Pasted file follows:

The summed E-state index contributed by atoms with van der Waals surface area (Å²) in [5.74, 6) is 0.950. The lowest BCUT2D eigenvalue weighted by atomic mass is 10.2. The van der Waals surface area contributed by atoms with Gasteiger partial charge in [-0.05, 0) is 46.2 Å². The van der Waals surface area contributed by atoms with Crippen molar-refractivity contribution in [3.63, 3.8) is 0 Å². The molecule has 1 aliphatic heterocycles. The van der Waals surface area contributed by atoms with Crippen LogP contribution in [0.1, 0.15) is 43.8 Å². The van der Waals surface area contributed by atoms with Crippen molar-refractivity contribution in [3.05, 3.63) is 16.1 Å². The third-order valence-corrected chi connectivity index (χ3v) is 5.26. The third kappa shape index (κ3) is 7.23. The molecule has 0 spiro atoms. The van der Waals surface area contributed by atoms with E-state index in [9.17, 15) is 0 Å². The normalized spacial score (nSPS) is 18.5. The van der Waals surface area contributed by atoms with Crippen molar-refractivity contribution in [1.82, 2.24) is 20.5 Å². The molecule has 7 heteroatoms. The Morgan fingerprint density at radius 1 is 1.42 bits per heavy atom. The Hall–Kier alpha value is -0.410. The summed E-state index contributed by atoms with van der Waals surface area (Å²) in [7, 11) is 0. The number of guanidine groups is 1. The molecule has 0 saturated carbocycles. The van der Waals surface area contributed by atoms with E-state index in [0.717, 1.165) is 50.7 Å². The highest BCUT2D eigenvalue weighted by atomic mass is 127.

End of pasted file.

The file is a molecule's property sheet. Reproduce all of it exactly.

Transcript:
The summed E-state index contributed by atoms with van der Waals surface area (Å²) in [5.74, 6) is 0.950. The lowest BCUT2D eigenvalue weighted by atomic mass is 10.2. The van der Waals surface area contributed by atoms with Gasteiger partial charge in [-0.05, 0) is 46.2 Å². The van der Waals surface area contributed by atoms with Crippen molar-refractivity contribution in [3.63, 3.8) is 0 Å². The molecule has 1 aliphatic heterocycles. The van der Waals surface area contributed by atoms with Crippen LogP contribution in [0.1, 0.15) is 43.8 Å². The van der Waals surface area contributed by atoms with Crippen molar-refractivity contribution in [3.05, 3.63) is 16.1 Å². The third-order valence-corrected chi connectivity index (χ3v) is 5.26. The third kappa shape index (κ3) is 7.23. The molecule has 0 spiro atoms. The van der Waals surface area contributed by atoms with E-state index in [9.17, 15) is 0 Å². The normalized spacial score (nSPS) is 18.5. The van der Waals surface area contributed by atoms with Crippen molar-refractivity contribution in [1.82, 2.24) is 20.5 Å². The molecule has 7 heteroatoms. The Morgan fingerprint density at radius 1 is 1.42 bits per heavy atom. The Hall–Kier alpha value is -0.410. The summed E-state index contributed by atoms with van der Waals surface area (Å²) in [7, 11) is 0. The number of guanidine groups is 1. The molecule has 0 saturated carbocycles. The van der Waals surface area contributed by atoms with E-state index in [0.717, 1.165) is 50.7 Å². The highest BCUT2D eigenvalue weighted by atomic mass is 127.